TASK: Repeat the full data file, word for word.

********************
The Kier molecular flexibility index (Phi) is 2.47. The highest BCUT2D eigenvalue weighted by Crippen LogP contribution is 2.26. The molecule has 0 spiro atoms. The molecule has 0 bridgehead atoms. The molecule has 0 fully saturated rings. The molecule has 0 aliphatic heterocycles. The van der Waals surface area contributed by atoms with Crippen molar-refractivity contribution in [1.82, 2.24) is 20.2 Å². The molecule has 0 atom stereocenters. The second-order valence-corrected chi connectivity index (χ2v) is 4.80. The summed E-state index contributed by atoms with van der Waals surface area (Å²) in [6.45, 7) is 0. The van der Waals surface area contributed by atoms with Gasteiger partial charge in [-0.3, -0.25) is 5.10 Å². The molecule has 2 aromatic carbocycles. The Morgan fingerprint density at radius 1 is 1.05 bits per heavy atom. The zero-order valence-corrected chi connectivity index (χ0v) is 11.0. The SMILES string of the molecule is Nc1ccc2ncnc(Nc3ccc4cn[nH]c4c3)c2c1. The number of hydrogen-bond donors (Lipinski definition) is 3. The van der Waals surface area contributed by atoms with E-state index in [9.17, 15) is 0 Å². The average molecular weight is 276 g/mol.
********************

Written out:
The Kier molecular flexibility index (Phi) is 2.47. The highest BCUT2D eigenvalue weighted by Crippen LogP contribution is 2.26. The molecule has 0 spiro atoms. The molecule has 0 bridgehead atoms. The molecule has 0 fully saturated rings. The molecule has 0 aliphatic heterocycles. The van der Waals surface area contributed by atoms with Crippen molar-refractivity contribution in [1.82, 2.24) is 20.2 Å². The molecule has 0 atom stereocenters. The second-order valence-corrected chi connectivity index (χ2v) is 4.80. The summed E-state index contributed by atoms with van der Waals surface area (Å²) in [6.45, 7) is 0. The van der Waals surface area contributed by atoms with Gasteiger partial charge in [-0.3, -0.25) is 5.10 Å². The molecule has 2 aromatic carbocycles. The Morgan fingerprint density at radius 1 is 1.05 bits per heavy atom. The zero-order valence-corrected chi connectivity index (χ0v) is 11.0. The SMILES string of the molecule is Nc1ccc2ncnc(Nc3ccc4cn[nH]c4c3)c2c1. The number of hydrogen-bond donors (Lipinski definition) is 3. The van der Waals surface area contributed by atoms with E-state index in [9.17, 15) is 0 Å². The average molecular weight is 276 g/mol.